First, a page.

- Connected: Connect people in two ways - by taking advantage of interpersonal connections and using modern tools to make a connection at meaningful moments. For example, KLM connects travellers with their Meet and Seat Program, allowing participating customers to share LinkedIn profiles and choose who they sit next to based on their networking interests.
Customer-centred: Companies that put the customer’s need and life context at the heart of their loyalty programs consider partners that can offer an extended ecosystem of complementary products and services.
Step 1. Define the Customer’s Why
A key theme underpinning the presentation was 'Understanding the customer's why' as it leads to thinking with a new lens. For example, instead of focusing only on how to make a pizza taste better (a functional benefit), the focus turns to how to create a more fun and memorable occasion with friends (an experiential benefit).
Step 2. Design the Experience
The pres also emphasised that creating loyalty extends far beyond the creation of a program. Rather than focusing on any single transaction point, it's important for retailers to explore multiple ways to deliver value, as defined by the customer, throughout the entire customer journey. This takes into account ways to influence behaviour from pre-purchase through to the use of products post-purchase.
Step 3. Take Action: Test and Experiment
Gaining greater insights as part of an ongoing dialog with customers allows retailers to be more creative and responsive in delivering solutions that actually build loyalty. The process of continuous testing and learning supports the notion of an ongoing dialog. Great ideas evolve over time, informed by greater insights as customers respond (or not) to elements of a company's solution.
4. Continuous Loyalty: It’s Not Just One and Done
Loyalty requires nurturing. Ongoing engagement means developing the appropriate organisational capabilities to support the process of discovery, testing with consumers and refinement of new benefits or products based on feedback, data and insights. This allows businesses to follow a repeatable model that drives speed to value by developing a consistent process for developing and delivering innovation.
Creating a platform for experimentation:
Concept: Explore initial concepts and prototypes with customers before making a significant investment. Gather feedback early in the process to develop the right value proposition.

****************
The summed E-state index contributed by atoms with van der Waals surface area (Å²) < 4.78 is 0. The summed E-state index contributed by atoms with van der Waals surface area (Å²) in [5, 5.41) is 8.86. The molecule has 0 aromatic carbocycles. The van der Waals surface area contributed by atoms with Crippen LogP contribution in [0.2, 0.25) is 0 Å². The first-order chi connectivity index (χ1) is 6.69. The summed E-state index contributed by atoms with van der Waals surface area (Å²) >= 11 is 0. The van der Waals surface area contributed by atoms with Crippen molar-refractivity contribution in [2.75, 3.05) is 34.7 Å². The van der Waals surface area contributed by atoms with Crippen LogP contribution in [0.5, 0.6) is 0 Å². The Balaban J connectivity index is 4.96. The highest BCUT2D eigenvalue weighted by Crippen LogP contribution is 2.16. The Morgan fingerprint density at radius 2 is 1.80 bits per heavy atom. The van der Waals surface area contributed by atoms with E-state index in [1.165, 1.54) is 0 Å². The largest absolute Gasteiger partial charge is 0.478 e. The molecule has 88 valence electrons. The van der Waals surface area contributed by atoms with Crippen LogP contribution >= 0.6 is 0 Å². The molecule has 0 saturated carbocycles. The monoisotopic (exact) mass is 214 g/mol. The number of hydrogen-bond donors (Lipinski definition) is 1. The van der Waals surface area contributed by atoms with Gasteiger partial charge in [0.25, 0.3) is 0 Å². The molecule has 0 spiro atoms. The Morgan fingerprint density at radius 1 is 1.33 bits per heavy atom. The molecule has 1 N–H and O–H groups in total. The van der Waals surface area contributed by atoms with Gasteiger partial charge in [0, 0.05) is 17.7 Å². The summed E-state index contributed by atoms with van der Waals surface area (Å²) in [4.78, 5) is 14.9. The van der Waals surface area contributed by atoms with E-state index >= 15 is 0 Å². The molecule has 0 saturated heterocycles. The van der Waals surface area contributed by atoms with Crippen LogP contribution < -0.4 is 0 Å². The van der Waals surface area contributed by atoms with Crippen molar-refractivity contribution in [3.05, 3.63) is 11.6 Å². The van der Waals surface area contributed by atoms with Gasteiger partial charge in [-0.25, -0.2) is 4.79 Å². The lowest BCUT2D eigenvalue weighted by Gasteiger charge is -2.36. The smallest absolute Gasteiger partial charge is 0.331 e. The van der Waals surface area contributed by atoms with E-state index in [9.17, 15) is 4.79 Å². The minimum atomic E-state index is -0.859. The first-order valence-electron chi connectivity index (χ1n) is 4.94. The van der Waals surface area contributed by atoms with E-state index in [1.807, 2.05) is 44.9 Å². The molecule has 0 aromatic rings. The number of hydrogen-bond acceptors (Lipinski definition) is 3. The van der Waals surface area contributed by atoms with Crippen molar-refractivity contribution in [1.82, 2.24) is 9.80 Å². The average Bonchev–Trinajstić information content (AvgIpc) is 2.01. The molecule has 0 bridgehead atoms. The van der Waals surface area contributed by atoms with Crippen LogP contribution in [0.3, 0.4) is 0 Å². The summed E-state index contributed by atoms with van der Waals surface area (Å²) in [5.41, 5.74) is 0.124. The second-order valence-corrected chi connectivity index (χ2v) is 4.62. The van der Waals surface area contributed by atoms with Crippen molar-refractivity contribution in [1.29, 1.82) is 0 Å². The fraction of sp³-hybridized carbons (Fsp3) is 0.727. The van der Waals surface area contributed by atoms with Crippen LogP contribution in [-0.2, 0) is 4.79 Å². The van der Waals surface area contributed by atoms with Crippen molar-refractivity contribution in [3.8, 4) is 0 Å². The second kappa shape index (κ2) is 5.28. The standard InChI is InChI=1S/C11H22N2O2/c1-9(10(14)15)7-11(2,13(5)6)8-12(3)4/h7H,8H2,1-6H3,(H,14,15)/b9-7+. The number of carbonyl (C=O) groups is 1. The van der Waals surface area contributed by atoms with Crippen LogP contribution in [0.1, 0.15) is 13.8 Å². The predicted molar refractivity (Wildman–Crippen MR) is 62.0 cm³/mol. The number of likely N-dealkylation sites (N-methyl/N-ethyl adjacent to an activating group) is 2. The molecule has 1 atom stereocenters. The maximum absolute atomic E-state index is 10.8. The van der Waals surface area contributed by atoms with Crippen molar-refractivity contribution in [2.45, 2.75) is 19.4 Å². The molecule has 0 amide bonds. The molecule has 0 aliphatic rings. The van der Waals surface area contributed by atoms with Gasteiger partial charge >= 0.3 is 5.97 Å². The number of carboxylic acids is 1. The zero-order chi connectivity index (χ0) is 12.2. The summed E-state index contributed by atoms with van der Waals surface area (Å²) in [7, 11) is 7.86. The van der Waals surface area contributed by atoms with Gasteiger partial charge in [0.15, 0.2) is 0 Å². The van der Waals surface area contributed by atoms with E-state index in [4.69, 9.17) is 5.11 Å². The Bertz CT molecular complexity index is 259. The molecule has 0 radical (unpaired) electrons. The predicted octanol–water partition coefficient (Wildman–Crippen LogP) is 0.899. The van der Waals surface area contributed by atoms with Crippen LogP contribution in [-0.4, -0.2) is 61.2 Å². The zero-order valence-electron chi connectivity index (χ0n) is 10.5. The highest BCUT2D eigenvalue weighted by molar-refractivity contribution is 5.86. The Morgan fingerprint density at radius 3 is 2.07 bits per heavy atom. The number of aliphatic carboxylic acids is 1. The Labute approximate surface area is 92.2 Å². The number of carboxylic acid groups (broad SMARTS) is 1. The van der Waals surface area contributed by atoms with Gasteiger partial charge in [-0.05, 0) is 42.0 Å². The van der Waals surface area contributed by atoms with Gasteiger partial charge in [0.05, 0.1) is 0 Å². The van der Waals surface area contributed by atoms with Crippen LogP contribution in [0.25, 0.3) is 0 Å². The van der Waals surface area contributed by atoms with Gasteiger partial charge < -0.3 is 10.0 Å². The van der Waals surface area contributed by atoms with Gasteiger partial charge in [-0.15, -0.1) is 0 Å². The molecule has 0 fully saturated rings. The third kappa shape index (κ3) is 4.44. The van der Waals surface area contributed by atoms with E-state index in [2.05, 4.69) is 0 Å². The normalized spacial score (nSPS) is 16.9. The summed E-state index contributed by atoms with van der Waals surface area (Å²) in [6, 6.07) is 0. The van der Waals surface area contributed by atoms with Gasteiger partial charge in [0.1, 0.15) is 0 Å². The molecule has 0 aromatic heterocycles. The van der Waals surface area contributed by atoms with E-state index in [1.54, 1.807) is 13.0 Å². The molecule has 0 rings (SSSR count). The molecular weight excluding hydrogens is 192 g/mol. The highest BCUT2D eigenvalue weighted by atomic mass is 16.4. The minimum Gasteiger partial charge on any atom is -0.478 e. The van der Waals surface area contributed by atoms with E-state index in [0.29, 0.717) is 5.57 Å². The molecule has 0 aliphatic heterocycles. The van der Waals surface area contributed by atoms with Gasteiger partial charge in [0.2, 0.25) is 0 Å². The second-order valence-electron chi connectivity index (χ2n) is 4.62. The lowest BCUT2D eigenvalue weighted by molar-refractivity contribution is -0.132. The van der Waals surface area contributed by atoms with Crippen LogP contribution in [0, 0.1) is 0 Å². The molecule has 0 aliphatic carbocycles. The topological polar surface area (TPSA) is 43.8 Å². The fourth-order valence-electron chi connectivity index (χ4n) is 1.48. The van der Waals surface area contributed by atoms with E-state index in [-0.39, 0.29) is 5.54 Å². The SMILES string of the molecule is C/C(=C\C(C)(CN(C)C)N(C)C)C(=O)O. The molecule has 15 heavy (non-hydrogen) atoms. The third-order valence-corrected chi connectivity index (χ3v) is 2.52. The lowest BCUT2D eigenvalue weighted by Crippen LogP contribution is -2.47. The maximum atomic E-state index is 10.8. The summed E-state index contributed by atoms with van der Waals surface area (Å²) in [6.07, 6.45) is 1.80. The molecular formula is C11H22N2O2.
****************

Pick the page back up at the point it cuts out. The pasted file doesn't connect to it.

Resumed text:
Pilot: Test ideas with small segments of the customer base, e.g. with the most loyal customers or with a small market subset, to see how it performs ‘in the wild’. Use feedback from customers and transactional data to refine the offer and identify what tweaks may need to be made to drive the desired behaviours.
Scale up: Having learned and refined based on the pilot, companies are in a position to scale, taking into account business objectives and organisational capacity.
Roll out: At this stage offers which have proved highly effective for the initial target segments can be rolled out to other segments for further benefit.
Evolve: Competitors copy innovations till they are commoditised. This is why developing a continuous loyalty capability is so critical. Retailers that adopt continuous loyalty are positioned at any time to pivot to the next new set of ideas and innovations.
Today’s technology provides the backbone to deliver loyalty solutions in new ways.
Mobility: Today customers see their personal mobile devices as a window to their world. Offers need to be more timely, ideally reaching consumers through their mobile phones while they are shopping rather than through direct mail and email. Programs and experiences need to be designed with a mobile-first strategy.
Data: Customers expect more customised solutions that address their unique challenges. For companies to excel they must find ways to collect the data that they need, make sense of reams of transactional, structured and unstructured data and translate it into meaningful and actionable insights.
- Cloud: The advantage of the cloud is the ability for companies to be more responsive and adaptable. This addresses a key challenge that has often plagued retailers; how to reduce the lag between the time that data is initially collected and the ability to quickly use it in real time at a point of interaction to actually influence desired behaviour.